Tuesday, August 10, 2004

In appreciation of Telepocalypse

Martin Geddes writes about the end-to-end principle and telecom issues on his Telepocalypse blog. Other than say Andrew Odlyzko on the history of telecommunications, David Isenberg as the great popularizer of the Stupid Network, Bob Frankston, David Reed, Scott Bradner who one might term, the intellectual braintrust, or perhaps the folks who lurk on the end-to-end interest mailing list, diving deep in the bowels of TCP/IP, I don't know anyone who has more fully internalized the lessons of the end-to-end principle.

Unlike some of the others I've cited, his is a less academic but more pragmatic take - a practitionner's view from ground level, as it were. More to the point his writing is so lucid and the analysis so trenchant that I encourage everyone I know to simply 'follow him around', read everything he writes and revise their business plans, investments etc accordingly. Read all his opinion pieces and come back buzzing with insight at the opportunities and pitfalls in this wonderfull networked world we live in. Take for example this post about the intersection of the content industries with telecom: Internet didn't kill the video star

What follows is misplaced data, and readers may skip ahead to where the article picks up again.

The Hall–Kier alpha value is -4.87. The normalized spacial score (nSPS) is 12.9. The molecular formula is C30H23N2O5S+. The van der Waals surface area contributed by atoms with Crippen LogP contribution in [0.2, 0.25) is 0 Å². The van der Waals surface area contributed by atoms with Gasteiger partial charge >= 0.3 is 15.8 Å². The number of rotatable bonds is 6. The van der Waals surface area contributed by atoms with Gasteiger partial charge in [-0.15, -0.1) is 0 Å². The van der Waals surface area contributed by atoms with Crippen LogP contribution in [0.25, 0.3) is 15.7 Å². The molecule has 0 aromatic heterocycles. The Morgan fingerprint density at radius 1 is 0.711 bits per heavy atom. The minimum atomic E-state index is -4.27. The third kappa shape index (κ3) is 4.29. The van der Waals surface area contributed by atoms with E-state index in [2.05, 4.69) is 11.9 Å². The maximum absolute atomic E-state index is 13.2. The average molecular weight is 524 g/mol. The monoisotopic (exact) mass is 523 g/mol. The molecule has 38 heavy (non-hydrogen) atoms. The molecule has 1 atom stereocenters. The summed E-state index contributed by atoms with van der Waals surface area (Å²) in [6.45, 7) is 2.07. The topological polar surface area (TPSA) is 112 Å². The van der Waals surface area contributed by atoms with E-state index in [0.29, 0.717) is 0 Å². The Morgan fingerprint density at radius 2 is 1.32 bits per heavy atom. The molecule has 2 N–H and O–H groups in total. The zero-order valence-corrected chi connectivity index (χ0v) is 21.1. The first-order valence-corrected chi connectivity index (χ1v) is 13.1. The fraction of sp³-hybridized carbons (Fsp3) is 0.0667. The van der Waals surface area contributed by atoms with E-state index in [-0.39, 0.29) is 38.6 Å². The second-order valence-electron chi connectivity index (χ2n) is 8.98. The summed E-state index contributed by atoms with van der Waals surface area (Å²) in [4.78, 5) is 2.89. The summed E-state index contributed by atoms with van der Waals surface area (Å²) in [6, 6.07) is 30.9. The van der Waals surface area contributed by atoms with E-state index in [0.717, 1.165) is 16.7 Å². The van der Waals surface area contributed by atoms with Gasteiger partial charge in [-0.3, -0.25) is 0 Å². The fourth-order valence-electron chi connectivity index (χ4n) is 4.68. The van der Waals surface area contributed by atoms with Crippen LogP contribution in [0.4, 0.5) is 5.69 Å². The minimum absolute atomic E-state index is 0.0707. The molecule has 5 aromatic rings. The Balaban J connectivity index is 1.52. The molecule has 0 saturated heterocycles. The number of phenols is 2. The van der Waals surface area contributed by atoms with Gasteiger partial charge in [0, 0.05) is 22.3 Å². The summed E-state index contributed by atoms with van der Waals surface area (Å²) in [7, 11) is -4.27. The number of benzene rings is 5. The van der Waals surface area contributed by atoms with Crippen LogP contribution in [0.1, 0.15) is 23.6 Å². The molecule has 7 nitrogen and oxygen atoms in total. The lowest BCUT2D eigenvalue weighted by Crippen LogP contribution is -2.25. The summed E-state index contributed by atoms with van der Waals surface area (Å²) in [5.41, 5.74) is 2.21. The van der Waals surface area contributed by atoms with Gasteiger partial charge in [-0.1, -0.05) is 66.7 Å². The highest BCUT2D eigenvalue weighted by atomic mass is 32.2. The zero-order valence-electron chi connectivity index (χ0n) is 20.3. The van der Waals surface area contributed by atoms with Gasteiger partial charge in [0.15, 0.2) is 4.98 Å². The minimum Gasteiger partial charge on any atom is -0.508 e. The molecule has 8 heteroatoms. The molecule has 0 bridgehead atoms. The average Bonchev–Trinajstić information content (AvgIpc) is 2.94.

Money arrives in the video entertainment business in two buckets. The customers directly pay for content that satisfies their desire for televisual narcosis. And advertisers pay to insert marketing messages to suggestible semi-hypnotized viewers. That’s all.

Now, let’s look at the economics in more detail. You can only increase the amount people pay directly by extending the duration and intensity of their narcosis. The scope for improvement is baselined by the current depth of their TV trance. Before multi-channel cable and satellite, you couldn’t get a good fix on four or so terrestial channels. But given some non-stop movies, sport and cartoons, and you were off. Hence the cable and satellite TV companies made a bucket load satisfying an unmet need.

A TV channel is essentially a bundled product, in the classic marketing sense. TiVo enables you to create your own bundle. [...] But the incremental improvement from TiVo is relatively small. Why? Because if you didn’t like the bundle you were just watching, you can easily switch to another one. And they’re conveniently labelled for you to make an instant judgement on how likely you are to want that new bundle. The substitute product for TiVo is the raw remote control handset.

Think of it this way. Terrestial TV is like a nice cup of tea. Multi-channel TV is cocaine. Video-on-demand is methamphetamine. TiVo is just washing your meth down with a stiff espresso.

And the ensuing analysis is equally perceptive. A daily read for sure... I'll be writing more about the end-to-end principle in coming weeks but thought you should know where I get my source material from.

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